Select Committee on Culture, Media and Sport Minutes of Evidence

Examination of Witnesses (Questions 500 - 519)



Mr Fraser

  500. I shall just put one more point to you, and others can come in on this. If the £20 million from Wembley Stadium is dependent upon Wembley reaching its funding agreement in the way we have discussed, and the athletics stadium is short of its budget, can you tell us about the contingency plans that you have got for funding the athletics stadium at Picketts Lock so that it can actually reach its proper funding in time for the 2005 championships?  (Mr Smith) Of course, that question, Mr Fraser, is predicated on the assumption that Wembley does not reach its financial necessities. If that were to happen we would have a substantial number of problems on our plate, of which Picketts Lock might be one, but Wembley itself would be another. I am, as I indicated earlier on, absolutely confident that we will be able to ensure a good, world class athletics facility at Picketts Lock. That remains my belief.

  501. If I may, just on that point, go back to the problem we had with the Millennium Dome, we went through this time and time again with the Millennium Dome about the contingency plans. Each time we asked the question it came back "We are on schedule, everything is all right, contingency plans are not required", and look what happened. Okay, it did open on time but there were an awful lot of open-ended questions about sponsorship and other issues. I put it to you that your department fell short of its responsibility for ensuring that proper contingency plans were in place, and from what you are telling me this morning, in effect, there is no contingency plan now.  (Mr Smith) Firstly, I disagree with your analysis of the Dome. Indeed, that does not accord with the reports which were put together by this Committee. Secondly, in relation to Picketts Lock, we are working very closely with all the parties involved in Picketts Lock to ensure that the necessary funding is put in place. Obviously, for something that is going to be for a world championship in 2005, it would be strange if we were to assume that every single penny was already secured and in our pocket in order to deliver it. However, the commitments are there, there is a relatively small funding gap in prospect, there are quite a number of discussions under way to secure that funding gap and I have no reason to believe that this is not on track.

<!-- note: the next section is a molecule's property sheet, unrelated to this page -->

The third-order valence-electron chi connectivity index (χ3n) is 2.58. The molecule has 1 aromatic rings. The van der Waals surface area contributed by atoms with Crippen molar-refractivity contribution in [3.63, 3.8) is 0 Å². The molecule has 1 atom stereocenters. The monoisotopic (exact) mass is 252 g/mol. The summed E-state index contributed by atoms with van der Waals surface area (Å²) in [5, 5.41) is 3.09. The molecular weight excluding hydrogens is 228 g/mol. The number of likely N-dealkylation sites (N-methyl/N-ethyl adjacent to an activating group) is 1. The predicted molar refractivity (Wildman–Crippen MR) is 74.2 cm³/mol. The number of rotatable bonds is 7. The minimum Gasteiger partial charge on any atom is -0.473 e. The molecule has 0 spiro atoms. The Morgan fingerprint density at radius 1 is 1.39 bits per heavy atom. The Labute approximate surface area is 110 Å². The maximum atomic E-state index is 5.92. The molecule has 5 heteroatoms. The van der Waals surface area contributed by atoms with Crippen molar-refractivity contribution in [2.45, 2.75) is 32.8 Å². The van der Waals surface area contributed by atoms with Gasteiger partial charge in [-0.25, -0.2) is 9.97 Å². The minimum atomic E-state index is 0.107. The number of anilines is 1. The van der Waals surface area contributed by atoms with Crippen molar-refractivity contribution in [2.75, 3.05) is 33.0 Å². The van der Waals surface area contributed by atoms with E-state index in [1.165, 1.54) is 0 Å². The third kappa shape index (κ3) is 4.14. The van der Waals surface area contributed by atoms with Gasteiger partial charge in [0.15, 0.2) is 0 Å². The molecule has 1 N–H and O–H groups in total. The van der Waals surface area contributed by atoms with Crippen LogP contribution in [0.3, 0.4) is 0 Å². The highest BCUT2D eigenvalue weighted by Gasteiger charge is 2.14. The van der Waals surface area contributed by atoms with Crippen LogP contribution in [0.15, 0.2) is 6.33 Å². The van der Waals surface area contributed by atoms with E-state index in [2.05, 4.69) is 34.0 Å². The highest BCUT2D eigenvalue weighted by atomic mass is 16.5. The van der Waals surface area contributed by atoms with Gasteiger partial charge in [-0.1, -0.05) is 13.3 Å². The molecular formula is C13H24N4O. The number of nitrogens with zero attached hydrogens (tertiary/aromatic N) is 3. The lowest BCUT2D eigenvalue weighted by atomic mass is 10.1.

502. How big is that funding gap?  (Mr Smith) As I indicated in earlier evidence, which you may not have been listening to, Mr Fraser—

  503. I was, I just want you to remind me.  (Mr Smith) The commitment in their budget from Sport England is £60 million, the high-class performance centre is £7 million and the Lee Valley Regional Authority is £5 million. The requirement for the stadium from the latest figures that we have from the quantity surveyors is between £83 and £87 million, so the gap is round about £15 million at worst.

  504. Comfortable.  (Mr Smith) That is, in my view, eminently meet-able.

Mr Faber

  505. In Mr Fearn's initial question I think it may have slipped your mind that one of his questions was what assurances you have given to Mr Moorcroft and UK Athletics in respect of the funding of Picketts Lock. He clearly feels he has been given cast-iron assurances. What actually have you assured him?  (Mr Smith) I have assured Dave Moorcroft, as indeed everyone involved in Picketts Lock, that Government will be doing everything it possibly and legitimately can to ensure that this is going to be a success.

  506. What is that?  (Mr Smith) That is the commitment of approach and intention that we have given, and we stand very strongly by that.